Women activists at the National Women's Dialogue in MalawiIn Malawi, women account for more than half of the almost one million people infected with HIV (57%). With 150,000 people in need of ART, Malawi is among the 20 countries identified by the World Health Organization (WHO) as having the highest unmet need for treatment. In this context, policies and programs that have failed to factor in the intimate dynamics of gender inequality result in the exploitation of women’s traditional care-giving role and let governments and the international aid community off the hook for providing even the most basic healthcare.  Many Malawian women who receive ART face physical side effects that often lead to complications for women including health problems, stigma and discrimination.

The current ARV package in Malawi is rotten pie and it is the women who are eating the biggest chunk of that rotten pie because we outnumber men in population and also in infection statistics. Stavudine deposits a lot of fatty substances in our bodies and we end up with growths on different parts of our bodies like humps and bumps. We also get scars pimples and bulging tummies. ~ Tiwonge Gondwe, Malawi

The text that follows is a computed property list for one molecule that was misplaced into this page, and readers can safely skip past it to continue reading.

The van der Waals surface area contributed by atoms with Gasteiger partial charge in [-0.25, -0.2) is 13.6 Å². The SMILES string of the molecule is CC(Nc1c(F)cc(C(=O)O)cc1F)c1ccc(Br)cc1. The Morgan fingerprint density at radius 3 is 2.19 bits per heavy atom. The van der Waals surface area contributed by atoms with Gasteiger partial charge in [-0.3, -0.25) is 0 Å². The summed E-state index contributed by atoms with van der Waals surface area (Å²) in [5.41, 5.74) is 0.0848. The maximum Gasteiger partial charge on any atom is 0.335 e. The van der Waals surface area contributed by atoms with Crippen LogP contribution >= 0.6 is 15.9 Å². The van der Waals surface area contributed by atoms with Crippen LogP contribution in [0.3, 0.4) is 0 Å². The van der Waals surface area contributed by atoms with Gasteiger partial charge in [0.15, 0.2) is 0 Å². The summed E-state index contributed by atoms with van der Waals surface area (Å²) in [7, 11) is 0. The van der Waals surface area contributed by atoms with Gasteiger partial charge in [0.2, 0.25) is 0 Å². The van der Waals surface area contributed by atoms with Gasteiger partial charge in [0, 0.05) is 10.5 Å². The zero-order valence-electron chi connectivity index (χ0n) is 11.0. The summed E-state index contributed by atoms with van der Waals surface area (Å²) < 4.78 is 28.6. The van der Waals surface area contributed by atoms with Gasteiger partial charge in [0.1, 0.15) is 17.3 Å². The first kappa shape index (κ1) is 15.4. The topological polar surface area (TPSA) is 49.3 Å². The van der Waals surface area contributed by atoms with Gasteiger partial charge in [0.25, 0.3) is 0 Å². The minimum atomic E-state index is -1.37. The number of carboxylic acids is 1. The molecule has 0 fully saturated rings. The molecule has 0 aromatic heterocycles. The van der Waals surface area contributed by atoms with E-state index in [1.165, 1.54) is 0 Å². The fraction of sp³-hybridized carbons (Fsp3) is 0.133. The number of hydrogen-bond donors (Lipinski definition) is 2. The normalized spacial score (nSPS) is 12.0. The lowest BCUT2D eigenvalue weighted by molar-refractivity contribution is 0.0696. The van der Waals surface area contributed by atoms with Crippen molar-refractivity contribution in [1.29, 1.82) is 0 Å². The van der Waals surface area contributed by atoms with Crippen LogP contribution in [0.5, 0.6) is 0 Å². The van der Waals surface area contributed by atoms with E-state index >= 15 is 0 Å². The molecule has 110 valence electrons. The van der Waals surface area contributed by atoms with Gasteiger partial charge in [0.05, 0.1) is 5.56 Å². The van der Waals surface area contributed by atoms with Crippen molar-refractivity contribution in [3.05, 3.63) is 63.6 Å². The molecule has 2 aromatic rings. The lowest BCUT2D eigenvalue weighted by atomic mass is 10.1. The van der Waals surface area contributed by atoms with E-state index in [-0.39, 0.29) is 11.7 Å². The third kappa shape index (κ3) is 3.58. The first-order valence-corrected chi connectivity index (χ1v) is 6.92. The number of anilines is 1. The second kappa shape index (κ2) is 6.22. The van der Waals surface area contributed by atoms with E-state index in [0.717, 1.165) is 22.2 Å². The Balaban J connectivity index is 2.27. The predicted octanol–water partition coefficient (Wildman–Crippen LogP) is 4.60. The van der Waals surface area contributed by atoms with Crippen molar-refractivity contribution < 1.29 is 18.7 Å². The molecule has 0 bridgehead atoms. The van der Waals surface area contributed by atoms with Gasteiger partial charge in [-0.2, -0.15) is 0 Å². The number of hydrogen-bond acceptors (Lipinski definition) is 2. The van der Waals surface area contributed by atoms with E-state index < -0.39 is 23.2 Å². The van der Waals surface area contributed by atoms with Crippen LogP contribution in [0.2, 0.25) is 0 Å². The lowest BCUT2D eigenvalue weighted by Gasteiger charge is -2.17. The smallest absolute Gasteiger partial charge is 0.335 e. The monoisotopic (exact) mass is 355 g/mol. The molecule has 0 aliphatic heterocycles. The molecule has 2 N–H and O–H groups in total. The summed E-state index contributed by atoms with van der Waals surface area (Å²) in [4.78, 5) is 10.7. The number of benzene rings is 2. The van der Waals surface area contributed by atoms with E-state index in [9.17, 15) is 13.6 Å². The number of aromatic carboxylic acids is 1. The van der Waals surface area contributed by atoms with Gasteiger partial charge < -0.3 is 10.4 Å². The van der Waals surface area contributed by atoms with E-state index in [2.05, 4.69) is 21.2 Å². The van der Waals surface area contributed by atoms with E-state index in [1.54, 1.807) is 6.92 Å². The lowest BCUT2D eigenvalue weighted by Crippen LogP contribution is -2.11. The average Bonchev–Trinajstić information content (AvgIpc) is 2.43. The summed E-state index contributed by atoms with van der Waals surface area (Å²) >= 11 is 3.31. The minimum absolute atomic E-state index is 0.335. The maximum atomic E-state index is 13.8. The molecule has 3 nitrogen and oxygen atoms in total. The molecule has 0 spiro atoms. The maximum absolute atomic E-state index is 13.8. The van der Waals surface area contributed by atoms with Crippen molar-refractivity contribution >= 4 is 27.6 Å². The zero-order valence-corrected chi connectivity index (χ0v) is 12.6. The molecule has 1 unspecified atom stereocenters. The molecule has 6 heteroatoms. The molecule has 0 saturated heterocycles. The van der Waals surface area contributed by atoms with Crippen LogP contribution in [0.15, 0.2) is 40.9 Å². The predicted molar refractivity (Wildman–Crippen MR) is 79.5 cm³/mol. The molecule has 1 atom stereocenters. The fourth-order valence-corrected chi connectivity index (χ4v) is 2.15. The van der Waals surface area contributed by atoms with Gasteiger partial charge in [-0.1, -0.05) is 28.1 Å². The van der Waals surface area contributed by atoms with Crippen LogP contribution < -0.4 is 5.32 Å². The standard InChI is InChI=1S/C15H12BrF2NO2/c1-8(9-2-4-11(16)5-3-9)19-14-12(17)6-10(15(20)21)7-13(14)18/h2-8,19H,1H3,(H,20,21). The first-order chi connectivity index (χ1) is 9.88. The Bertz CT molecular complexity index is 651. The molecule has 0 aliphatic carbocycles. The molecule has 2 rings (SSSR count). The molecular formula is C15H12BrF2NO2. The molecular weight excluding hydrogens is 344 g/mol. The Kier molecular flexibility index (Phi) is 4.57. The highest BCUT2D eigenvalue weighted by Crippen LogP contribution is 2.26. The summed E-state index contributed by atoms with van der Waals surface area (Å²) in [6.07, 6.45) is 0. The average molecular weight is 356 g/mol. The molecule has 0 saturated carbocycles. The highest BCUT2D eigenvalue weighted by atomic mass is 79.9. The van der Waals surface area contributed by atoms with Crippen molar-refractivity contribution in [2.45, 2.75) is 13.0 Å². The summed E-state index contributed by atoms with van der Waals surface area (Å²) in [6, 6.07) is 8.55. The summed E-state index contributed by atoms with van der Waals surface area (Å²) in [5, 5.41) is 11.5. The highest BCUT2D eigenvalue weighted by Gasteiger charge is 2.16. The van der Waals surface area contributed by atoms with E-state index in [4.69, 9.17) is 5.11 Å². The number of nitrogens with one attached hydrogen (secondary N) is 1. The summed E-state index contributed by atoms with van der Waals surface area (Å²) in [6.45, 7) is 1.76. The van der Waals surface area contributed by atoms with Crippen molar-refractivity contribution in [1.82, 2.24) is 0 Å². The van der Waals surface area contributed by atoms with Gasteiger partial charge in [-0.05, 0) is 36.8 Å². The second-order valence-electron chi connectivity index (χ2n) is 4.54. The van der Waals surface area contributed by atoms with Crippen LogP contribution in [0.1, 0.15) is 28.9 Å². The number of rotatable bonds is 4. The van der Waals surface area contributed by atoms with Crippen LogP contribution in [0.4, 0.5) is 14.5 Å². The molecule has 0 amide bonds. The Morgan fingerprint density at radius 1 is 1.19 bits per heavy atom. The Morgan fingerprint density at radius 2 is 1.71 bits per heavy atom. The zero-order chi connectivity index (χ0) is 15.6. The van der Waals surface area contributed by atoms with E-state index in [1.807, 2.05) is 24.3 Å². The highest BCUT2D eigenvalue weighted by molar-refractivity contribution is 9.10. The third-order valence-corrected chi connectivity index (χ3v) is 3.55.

Since 2008, women community‐based organizers across the country have been involved in an ongoing leadership and organizing process to enhance their capacity for strategic action at local level. While key victories include mobile ARV clinics to reduce women’s travel time and costs, a piece of land from a local chief, access to credit and seed coupons for positive women and a local campaign to stop violence against women, women have also transformed their personal lives. JASS’ sustained process of building the organizing capacity and leadership of activist leaders has brought women from diverse organizations and networks together to develop a national campaign to access better ART and treatment literacy, launched late 2012.

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